Mr. Gatti’s, LP
Mr. Gatti’s, LP
5912 Balcones Drive, Suite 200
Austin, Texas 78731
Telephone: (512) 459-4796
Fax: (512) 454-4990
Web site: http://www.mrgattis.com
Wholly Owned Subsidiary of Blue Sage Capital, LP
Sales: $150 million (2006 est.)
NAIC: 722211 Limited-Service Restaurants
Mr. Gatti’s, LP is a venerable competitor among small to midsize U.S. pizza restaurant chains. Since at least the 1980s, when Mr. Gatti’s (or Gatti’s) was beginning to make a name for itself, pizza has been a staple of the American diet. With the introduction of “deep dish” pizza and the ease of delivery, pizza went from Italian specialty to national fame, with Pizza Hut and Domino’s dominating the industry. Small regional chains such as Gatti’s (over half of its 150 locations are found in Texas) have built a loyal following with unique pies, buffets, and a family atmosphere. The large-format game-filled GattiTown and GattiLand locations compete against CEC Entertainment’s Chuck E. Cheese chain, while Gatti’s To Go carryout or delivery-only units, operating near colleges and in heavily populated suburban areas, keep Domino’s on its toes.
James R. Eure, a retired Air Force lieutenant colonel who served during World War II, loved pizza. His penchant was not for ordinary pizza, but lovingly crafted pies with tangy tomato sauce, provolone cheese, and the finest sausage and pepperoni. Colonel Eure, as he was called, wanted to introduce the community of Stephenville, Texas, to his particular style of pizza. In 1964 he borrowed money and opened a small pizzeria to serve his neighbors and friends, who praised his astoundingly good pies.
The Colonel decided to take his pizza expertise to a bigger area, so he and his wife Patti moved about 250 miles south to Austin, in 1968. The next year, 1969, the Colonel opened the “Pizza Place” with high hopes. He already had the real estate mantra “location, location, location,” going for him, since Austin was home to the University of Texas. It proved an excellent venue for the Colonel’s tasty, one-of-a-kind pies. Word spread quickly and demand grew, so much so that the Colonel opened several other locations in the Austin area.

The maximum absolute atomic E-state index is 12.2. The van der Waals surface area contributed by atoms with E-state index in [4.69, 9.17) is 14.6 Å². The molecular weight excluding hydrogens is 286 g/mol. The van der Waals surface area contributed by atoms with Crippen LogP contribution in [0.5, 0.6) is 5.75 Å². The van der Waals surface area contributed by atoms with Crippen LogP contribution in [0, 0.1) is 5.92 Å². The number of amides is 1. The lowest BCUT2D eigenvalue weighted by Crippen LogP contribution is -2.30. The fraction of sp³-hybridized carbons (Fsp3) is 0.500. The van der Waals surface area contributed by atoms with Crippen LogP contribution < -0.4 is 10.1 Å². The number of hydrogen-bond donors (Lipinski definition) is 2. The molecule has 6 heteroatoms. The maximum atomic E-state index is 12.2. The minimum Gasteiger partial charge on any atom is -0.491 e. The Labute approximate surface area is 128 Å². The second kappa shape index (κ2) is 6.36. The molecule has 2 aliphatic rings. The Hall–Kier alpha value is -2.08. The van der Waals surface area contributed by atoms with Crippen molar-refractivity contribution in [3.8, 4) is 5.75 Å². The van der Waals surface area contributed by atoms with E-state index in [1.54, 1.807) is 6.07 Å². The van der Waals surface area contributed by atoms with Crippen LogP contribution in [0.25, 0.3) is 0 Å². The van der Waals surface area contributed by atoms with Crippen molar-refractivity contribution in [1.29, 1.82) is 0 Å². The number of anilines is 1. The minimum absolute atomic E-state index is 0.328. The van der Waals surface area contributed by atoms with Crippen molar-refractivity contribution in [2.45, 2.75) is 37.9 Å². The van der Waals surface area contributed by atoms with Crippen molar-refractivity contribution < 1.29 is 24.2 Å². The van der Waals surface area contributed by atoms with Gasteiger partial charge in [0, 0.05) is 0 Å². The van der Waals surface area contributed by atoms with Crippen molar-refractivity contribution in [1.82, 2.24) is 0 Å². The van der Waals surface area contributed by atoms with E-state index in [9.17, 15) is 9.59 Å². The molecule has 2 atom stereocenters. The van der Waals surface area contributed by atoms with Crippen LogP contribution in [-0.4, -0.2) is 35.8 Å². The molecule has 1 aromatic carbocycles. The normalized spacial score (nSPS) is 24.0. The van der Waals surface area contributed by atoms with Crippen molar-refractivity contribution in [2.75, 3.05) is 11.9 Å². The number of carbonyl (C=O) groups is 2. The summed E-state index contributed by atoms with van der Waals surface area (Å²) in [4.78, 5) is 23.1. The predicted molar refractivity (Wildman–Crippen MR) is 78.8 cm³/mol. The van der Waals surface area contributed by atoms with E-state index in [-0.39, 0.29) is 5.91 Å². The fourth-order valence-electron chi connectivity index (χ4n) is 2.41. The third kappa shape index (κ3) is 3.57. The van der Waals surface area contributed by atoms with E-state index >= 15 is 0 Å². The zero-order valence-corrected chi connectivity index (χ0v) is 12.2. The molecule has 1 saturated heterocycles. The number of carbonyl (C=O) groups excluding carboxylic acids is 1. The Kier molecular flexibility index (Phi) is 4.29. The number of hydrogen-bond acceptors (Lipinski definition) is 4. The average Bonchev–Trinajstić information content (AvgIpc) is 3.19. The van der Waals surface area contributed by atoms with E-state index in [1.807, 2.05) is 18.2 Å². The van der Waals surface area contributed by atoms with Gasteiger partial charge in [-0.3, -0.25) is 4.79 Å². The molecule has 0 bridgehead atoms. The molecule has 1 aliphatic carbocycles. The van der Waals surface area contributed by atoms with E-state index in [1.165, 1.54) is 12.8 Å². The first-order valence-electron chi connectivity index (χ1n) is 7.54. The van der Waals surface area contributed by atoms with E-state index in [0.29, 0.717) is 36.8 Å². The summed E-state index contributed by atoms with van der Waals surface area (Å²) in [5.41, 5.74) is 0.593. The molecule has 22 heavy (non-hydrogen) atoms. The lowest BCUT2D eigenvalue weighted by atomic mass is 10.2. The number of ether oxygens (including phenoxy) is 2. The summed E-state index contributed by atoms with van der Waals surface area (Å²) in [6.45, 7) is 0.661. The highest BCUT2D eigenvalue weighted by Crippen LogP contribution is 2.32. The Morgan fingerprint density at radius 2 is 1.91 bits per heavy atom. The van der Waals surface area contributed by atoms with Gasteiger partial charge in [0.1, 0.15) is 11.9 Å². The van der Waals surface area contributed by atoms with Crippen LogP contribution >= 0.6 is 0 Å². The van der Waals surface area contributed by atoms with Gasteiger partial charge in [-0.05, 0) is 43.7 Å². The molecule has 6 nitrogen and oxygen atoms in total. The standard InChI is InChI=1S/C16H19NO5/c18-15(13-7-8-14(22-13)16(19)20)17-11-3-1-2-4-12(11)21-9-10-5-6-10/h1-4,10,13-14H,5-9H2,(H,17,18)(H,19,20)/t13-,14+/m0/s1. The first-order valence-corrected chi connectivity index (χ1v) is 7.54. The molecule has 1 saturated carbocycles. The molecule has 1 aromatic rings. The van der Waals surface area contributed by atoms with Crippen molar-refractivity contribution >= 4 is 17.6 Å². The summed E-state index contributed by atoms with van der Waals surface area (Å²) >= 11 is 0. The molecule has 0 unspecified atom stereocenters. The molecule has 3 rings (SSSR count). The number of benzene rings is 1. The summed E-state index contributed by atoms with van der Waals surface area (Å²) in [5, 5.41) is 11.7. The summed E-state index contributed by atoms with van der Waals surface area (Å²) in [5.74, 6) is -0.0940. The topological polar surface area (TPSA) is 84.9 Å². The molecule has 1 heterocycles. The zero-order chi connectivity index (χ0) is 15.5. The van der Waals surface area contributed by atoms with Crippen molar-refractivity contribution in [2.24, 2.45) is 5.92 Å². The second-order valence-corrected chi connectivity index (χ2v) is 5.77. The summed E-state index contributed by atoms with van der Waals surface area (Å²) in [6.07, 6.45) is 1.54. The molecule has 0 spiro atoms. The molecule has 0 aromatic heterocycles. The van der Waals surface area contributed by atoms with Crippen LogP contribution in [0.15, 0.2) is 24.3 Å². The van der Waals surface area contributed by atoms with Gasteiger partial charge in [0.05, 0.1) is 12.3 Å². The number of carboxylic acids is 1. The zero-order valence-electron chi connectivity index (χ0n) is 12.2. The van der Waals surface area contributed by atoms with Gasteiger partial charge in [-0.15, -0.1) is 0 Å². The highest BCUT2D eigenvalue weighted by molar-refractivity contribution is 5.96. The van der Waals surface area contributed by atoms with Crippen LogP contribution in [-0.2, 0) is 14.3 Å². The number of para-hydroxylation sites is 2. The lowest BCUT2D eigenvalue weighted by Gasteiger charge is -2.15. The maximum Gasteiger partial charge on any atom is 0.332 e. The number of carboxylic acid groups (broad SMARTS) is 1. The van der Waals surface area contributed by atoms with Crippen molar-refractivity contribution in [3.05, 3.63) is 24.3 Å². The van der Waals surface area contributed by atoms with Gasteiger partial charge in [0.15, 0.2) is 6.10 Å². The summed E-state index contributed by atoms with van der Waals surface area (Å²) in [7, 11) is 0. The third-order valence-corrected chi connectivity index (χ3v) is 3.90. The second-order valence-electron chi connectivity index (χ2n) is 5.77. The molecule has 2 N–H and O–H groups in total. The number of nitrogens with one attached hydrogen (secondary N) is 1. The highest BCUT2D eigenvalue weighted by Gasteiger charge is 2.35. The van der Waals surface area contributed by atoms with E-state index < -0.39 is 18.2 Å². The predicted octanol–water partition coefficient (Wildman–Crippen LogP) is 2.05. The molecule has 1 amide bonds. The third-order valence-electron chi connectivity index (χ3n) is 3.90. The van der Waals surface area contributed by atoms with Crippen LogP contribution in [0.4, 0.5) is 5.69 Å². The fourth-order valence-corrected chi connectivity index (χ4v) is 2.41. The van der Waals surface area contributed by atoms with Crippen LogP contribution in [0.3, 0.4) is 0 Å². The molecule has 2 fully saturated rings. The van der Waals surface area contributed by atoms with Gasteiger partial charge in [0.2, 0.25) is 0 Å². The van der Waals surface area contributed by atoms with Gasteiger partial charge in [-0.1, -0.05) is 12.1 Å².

Within five years there were 13 Pizza Places, but the Colonel was not satisfied. He wanted to take his pies beyond Austin to the rest of Texas and into neighboring states. He also wanted a more distinctive name, so he took his wife Patti’s maiden name, Gatti, and added “Mr.” Mr. Gatti’s soon became synonymous with the tagline “The Best Pizza in Town,” and the Colonel meant it, from his specially formulated tomato sauce to his real smoked provolone (not mozzarella) cheese.
In 1974 the Colonel was approached by investors who wanted to expand Mr. Gatti’s through franchising. Colonel Eure accepted their offer and sold the company. Under the new ownership, Mr. Gatti’s was transformed: locations were updated with a stylish new decor, and the first franchised unit opened in Cedar Park, north of Austin.
Mr. Gatti’s continued to grow, opening new locations in central Texas, then past its border. During this time, two factors shaped the future of pizza and the foodservice industry: the advent of “fast” delivery and the arrival of “deep dish” or pan pizza. Delivery had long been available at small pizza parlors, but the arrival of Domino’s significantly changed the market. The Ann Arbor, Michigan-based chain spread like wildfire, setting up shops near colleges and military bases. While aware of Domino’s growth, Mr. Gatti’s did not consider the delivery chain much of a threat, since Gatti’s patrons sought not only delicious pies but a comfortable dining experience as well.